Terri Thornton Retires After 43 Years of Teaching By Charlotte Clarke, Danielle Dentremont and Kate McLellan.

The ultimate goal of discipline is to teach self-discipline. These may be the words of Pat Summitt, a renowned American women’s college basketball head coach of the Tennessee Lady Vols, but Walpole High School’s Terri Thornton has taken this saying off the court and applied it to the classroom.

“Discipline is not something you do to a kid, but for a kid, until they can learn to do it for themselves,” Thornton said.

Thornton has been a physical education and health teacher at Walpole Public Schools since 1975. Over a 43-year span of her life, Thornton has totaled more than 32 years of employment at Walpole High School. Like Pat Summit, whom Thornton admires, Thornton has proved to be beyond dedicated to her teachings. Not only did Thornton instill the importance of physical well-being in her students, but she has been a longtime supporter of the school’s sports teams. She is emphatic that people attend these events because students manifest different sides of themselves on the field than they do in school.

“Go to as many things as you can because you see the kids in another light,” Thornton said. “You don’t know these other parts of kids until you see what is important to them outside of school.”

Thornton (far right, standing) poses with the gymnastics team in one of her early years of coaching and teaching.
"You don’t know these other parts of kids until you see what is important to them outside of school.”

Throughout her career, Thornton has not only been an asset to Walpole High School, but she has taught physical education at Eleanor N. Johnson Middle School and Fisher School as well. With certifications from Bridgewater State College in K-12 education, Thornton taught at Johnson for about three years after taking leave to raise her children. She left Johnson Middle School to be named department head of P.E. and health at Walpole High while simultaneously teaching P.E. at Fisher three times a week. When P.E. and health classes were suspended due to budget cuts, Thornton took on a full-time position at Fisher for two years.

“I taught at all three levels, but high school is my favorite because you can talk with kids and joke with kids,” Thornton said. “You can have fun with them. Not that you can’t have fun with the little ones, but a lot of what you find funny is over their heads, so I really enjoyed high school and the interaction with kids.”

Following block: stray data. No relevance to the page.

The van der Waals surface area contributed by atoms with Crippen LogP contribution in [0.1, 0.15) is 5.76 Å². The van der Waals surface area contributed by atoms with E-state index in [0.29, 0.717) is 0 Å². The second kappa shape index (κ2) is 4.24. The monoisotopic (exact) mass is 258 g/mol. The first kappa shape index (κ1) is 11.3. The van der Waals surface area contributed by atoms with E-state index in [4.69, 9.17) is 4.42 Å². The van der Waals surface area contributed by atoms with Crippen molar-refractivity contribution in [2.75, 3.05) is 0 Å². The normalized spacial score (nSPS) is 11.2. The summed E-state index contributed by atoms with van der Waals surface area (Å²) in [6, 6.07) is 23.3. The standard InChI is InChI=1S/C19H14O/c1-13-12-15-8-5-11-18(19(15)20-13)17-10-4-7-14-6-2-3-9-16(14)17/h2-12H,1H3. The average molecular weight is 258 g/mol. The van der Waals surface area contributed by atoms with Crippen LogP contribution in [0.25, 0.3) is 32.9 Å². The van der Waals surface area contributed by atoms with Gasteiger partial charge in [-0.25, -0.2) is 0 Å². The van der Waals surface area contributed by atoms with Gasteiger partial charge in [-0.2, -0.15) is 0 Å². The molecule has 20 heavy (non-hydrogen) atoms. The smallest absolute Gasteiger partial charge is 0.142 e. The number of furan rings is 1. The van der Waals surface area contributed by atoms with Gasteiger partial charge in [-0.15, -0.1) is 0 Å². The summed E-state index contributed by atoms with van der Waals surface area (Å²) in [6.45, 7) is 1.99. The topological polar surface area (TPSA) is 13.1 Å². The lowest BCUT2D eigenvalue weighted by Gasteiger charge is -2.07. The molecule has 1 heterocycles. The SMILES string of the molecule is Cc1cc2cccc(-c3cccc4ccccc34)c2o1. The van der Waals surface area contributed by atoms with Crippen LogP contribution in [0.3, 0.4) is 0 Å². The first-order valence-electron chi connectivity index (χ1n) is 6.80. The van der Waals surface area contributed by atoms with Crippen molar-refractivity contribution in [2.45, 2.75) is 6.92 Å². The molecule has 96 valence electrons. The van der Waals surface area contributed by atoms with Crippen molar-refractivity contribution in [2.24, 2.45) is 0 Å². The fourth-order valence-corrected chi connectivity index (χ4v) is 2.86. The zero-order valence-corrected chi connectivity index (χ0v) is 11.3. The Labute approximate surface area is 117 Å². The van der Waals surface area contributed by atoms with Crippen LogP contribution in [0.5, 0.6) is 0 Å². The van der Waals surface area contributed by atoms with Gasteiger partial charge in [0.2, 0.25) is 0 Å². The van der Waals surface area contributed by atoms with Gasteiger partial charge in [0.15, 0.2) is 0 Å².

Thornton is now taking time to spend time with her grandchildren.

Nonetheless, Walpole High has always felt like home to Thornton as she coached field hockey for 27 years and gymnastics for 13 to 14 years in addition to teaching. Under Thornton’s leadership, the Walpole Porkers won several championships and the gymnastics team clinched a couple.

“Even when I wasn’t teaching, I coached two sports so I was up here all the time— it felt like it anyways,” Thornton said.

Thornton's 1975 yearbook photo.

Thornton even enlightened non-PE staff members. Science teacher Daniel Mullaney shared that Thornton’s persona cannot be defined by a single memory.

“My favorite memory of Mrs. Thornton isn't a specific memory, but rather listening to her tell a story about her experiences as a new teacher and how she often learned the difference between what sounded good in theory and what actually worked in a real classroom,” Mullaney said. “It often reminded me of my own experiences and we could share a laugh.”

Thornton poses with two seniors, Jake Gallant (left) and Patrick Colburn (right), on her last day working at WHS.

In her earlier years at WHS, Thornton dedicated six weeks to creating Gymnaestrada. Gymnaestrada was a gymnastics show that consisted of comedy routines, a triple balance team, rapid-fire vaulting and a mini-trampoline routine. Thornton particularly enjoyed the concluding act of the evening, called the “tableau,” which adhered to a unique theme each year. Some aspects of this act included the following: illuminating certain students—who were painted in silver—with colored lights, a giant wagon wheel called “the Wheel of Progress,” a student embodying Rodin the Thinker and raising the flag of Iwo Jima. For Thornton, events such as these were all about celebrating her students.

“I’ve always loved working with kids and I got to do what I love to do so it made my life feel fulfilled, feel complete,” Thornton said.

Some pictures from Gymnaestrada.
"I've always loved working with kids and I got to do what I love to do so it made my life feel fulfilled, feel complete."

Humbly, Thornton shared that not only did she teach her students, but they taught her how to be a better teacher. Thornton believes that patience is essential to growing as an educator.

“Every year, I got a year older and hopefully a year smarter, but each year I learned something new about ways to deal with kids. Whether it was good or I decided ‘Oh well, I’m not going to do that again,’” Thornton said.

Thornton enjoys Disney with her granddaughter.